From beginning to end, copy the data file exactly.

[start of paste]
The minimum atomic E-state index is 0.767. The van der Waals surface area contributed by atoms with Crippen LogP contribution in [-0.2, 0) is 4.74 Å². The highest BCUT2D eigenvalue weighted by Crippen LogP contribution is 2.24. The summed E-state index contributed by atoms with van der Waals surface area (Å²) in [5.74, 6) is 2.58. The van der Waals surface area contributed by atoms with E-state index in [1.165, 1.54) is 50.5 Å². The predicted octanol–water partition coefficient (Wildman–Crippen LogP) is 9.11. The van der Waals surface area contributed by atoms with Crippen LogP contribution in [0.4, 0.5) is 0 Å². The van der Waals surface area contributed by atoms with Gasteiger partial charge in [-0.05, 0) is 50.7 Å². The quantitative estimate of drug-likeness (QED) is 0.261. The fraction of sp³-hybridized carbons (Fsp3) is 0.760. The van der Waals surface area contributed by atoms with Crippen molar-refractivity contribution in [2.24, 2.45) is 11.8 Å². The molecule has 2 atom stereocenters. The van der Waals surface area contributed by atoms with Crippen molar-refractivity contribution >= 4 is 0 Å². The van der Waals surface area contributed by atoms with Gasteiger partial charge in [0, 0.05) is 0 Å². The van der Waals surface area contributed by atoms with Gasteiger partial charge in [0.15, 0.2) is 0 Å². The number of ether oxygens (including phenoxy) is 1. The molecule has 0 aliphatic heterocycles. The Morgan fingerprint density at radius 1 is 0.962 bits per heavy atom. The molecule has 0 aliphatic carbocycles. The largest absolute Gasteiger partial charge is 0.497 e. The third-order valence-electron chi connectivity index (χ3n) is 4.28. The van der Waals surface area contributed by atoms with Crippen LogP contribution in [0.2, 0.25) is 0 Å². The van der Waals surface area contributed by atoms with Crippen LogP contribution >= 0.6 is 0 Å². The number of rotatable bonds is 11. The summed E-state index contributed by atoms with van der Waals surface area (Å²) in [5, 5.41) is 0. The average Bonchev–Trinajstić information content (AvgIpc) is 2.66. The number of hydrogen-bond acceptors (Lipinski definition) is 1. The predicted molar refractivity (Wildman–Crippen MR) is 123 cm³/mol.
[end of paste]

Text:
The minimum atomic E-state index is 0.767. The van der Waals surface area contributed by atoms with Crippen LogP contribution in [-0.2, 0) is 4.74 Å². The highest BCUT2D eigenvalue weighted by Crippen LogP contribution is 2.24. The summed E-state index contributed by atoms with van der Waals surface area (Å²) in [5.74, 6) is 2.58. The van der Waals surface area contributed by atoms with E-state index in [1.165, 1.54) is 50.5 Å². The predicted octanol–water partition coefficient (Wildman–Crippen LogP) is 9.11. The van der Waals surface area contributed by atoms with Crippen LogP contribution in [0.4, 0.5) is 0 Å². The van der Waals surface area contributed by atoms with Gasteiger partial charge in [-0.05, 0) is 50.7 Å². The quantitative estimate of drug-likeness (QED) is 0.261. The fraction of sp³-hybridized carbons (Fsp3) is 0.760. The van der Waals surface area contributed by atoms with Crippen molar-refractivity contribution in [2.24, 2.45) is 11.8 Å². The molecule has 2 atom stereocenters. The van der Waals surface area contributed by atoms with Crippen molar-refractivity contribution >= 4 is 0 Å². The van der Waals surface area contributed by atoms with Gasteiger partial charge in [0, 0.05) is 0 Å². The van der Waals surface area contributed by atoms with Gasteiger partial charge in [0.15, 0.2) is 0 Å². The number of ether oxygens (including phenoxy) is 1. The molecule has 0 aliphatic heterocycles. The Morgan fingerprint density at radius 1 is 0.962 bits per heavy atom. The molecule has 0 aliphatic carbocycles. The largest absolute Gasteiger partial charge is 0.497 e. The third-order valence-electron chi connectivity index (χ3n) is 4.28. The van der Waals surface area contributed by atoms with Crippen LogP contribution in [0.2, 0.25) is 0 Å². The van der Waals surface area contributed by atoms with Crippen LogP contribution >= 0.6 is 0 Å². The number of rotatable bonds is 11. The summed E-state index contributed by atoms with van der Waals surface area (Å²) in [5, 5.41) is 0. The average Bonchev–Trinajstić information content (AvgIpc) is 2.66. The number of hydrogen-bond acceptors (Lipinski definition) is 1. The predicted molar refractivity (Wildman–Crippen MR) is 123 cm³/mol.